Its benefits have been undisputed for decades now. The Mediterranean diet is a nutritional model inspired by the traditional food styles of the countries bordering the Mediterranean Sea. Since the 1950s it has been studied by scientists from all over the world who have highlighted its characteristics, which, associated with correct lifestyles, have a positive effect on our health.
Recognized in 2019 by UNESCO as an intangible cultural heritage of humanity and considered by WHO one of the most effective food strategies for preventing non-communicable diseases, such as obesity and cardiovascular diseases (heart attack and stroke in primis), the Mediterranean diet represents therefore a real lifestyle.
The “Chrono Med-Diet Score”
Despite scientific evidence, however, the number of Italians who follow the Mediterranean diet has been decreasing over time, settling at 13% – according to a study by Crea Alimenti e Nutrizione, published in the scientific journal Frontiers in Nutrition and based on a sample of 2869 people – also due to food contamination and the consumption of industrial products. “The Mediterranean diet, unfortunately, has been abandoned by Italy, as well as by Greece and Spain, which are the cradle of this diet – said Stefania Maggi, research director of the CNR and president of the Mediterranean Diet Foundation -. Paradoxically, the countries of Northern Europe are instead adhering to it in a very impressive way and the results can be seen in terms of obesity – which is much more frequent in our population than that of Northern Europe – and in the cardiovascular risk profile”.
To understand if we actually follow the dictates of this diet, a rapid and scientifically validated test has been developed, the “Crono Med-Diet Score” which assigns a score to users based on a short online questionnaire.
Born from a careful analysis of the beneficial role of the Mediterranean diet and the close relationship between nutrition and the health of the global population, with particular reference to chronic-degenerative pathologies, this test analyzes 3 interrelated elements: the time of taking the day of starchy foods, the time dedicated to physical activity, the daily energy balance.
Obesity, diets compared: low-calorie Mediterranean best approach
The Italian study of the University of Bari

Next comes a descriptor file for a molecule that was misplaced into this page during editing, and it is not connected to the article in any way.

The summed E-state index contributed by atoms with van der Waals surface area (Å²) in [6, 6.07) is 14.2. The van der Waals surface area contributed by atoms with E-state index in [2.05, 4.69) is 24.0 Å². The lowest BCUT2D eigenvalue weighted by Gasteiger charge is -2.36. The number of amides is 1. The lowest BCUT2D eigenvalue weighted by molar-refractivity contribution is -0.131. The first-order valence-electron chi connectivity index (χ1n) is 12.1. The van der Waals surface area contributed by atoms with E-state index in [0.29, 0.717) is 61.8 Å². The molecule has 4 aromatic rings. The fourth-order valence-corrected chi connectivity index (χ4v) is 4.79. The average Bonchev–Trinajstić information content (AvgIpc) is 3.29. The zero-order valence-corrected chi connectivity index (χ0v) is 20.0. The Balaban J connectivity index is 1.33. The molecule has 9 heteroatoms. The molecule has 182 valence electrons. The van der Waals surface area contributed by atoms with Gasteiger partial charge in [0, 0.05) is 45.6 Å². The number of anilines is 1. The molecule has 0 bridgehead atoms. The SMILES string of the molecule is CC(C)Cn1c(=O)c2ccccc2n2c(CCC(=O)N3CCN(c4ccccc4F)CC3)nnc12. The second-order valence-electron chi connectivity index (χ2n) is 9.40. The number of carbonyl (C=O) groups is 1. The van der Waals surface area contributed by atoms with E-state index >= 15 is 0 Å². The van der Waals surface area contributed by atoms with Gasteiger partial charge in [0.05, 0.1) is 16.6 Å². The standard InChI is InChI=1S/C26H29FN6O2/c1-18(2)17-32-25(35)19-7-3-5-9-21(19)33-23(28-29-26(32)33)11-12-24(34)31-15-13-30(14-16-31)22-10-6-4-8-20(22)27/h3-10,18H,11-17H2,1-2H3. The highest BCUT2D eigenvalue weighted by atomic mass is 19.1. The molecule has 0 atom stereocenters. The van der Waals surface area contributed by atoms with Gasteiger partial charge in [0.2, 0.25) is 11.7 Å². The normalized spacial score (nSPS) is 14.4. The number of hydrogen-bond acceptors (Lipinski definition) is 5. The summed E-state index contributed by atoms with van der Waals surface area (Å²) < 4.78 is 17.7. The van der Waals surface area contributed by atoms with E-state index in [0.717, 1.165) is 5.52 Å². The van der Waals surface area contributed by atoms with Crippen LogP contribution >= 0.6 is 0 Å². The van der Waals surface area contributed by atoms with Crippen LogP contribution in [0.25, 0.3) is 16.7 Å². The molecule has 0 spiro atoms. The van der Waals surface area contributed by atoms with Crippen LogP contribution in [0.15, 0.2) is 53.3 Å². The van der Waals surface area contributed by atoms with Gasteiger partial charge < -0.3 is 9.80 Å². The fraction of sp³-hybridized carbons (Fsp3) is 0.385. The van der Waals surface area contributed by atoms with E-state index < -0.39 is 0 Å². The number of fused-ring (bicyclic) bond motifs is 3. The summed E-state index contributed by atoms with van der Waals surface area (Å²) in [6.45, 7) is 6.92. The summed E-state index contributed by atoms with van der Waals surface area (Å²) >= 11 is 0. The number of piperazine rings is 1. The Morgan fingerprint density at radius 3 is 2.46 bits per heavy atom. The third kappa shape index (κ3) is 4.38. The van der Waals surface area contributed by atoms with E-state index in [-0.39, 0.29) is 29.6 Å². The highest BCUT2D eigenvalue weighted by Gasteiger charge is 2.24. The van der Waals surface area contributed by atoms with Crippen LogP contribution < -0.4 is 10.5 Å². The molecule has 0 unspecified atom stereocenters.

The “Crono Med-Diet Score” was created on the basis of a study conducted by an Italian research group of the Policlinico and the University of Bari and published in the journal Nutrients, which highlighted a new evaluation scale linking the diet and life habits. Led by prof. Antonio Moschetta, professor of internal medicine at the University of Bari, the study started from the assumption that this type of diet is inversely associated with visceral adiposity and cardiovascular risk.
A questionnaire was created which, having collected data relating to gender, age, weight, height and abdominal circumference, analyzed the habits of intake of fruit, cooked or raw vegetables, pasta, butter, cereals, carbohydrates, fish, meat and alcohol. The rating scale fluctuates from -13 to 25 points and the goal is to have the highest possible result, which translates into correct adherence to the Mediterranean diet. The lower the score, the more it is followed in the wrong way (even unknowingly) and thus its health benefits are not exploited. Interviewed by La Repubblica, prof. Moschetta explained that “thanks to this new score it will be easier to identify and combat abdominal obesity, visceral adiposopathy, i.e. intra-abdominal fat, and predict the risk of cardiovascular pathologies, as mentioned”.
To food pyramids
As explained by the Veronesi Foundation, the Mediterranean diet is based on the food pyramid which is based on the consumption of “vegetables, fruit and cereals (preferably whole grains). Going up, we find milk and low-fat derivatives (such as yoghurt) included in 2-3 portions of 125ml. The oil extra virgin of olive to be eaten raw without exaggerating (3-4 tablespoons a day), together with garlic, onion, spices and aromatic herbs, instead of salt, are the best condiments for our Mediterranean-style dishes”. “Toward the top of the food pyramid, there are foods not to be eaten Everything is fine day, but weekly: they are those that mainly supply proteins, among which we should favor fish and legumes with at least two portions a week each, poultry 2-3 portions, eggs from 1 to 4 a week, cheeses no more than a couple of 100g portions, 50g if they are seasoned. Finally, at the top of the pyramid are foods to be eaten in moderation: two portions or less a week for red meat (100g) while processed meats (cold cuts, cold cuts, etc.) should be consumed even more sparingly (one portion a week 50g or even less). Finally, desserts, to be consumed as little as possible”.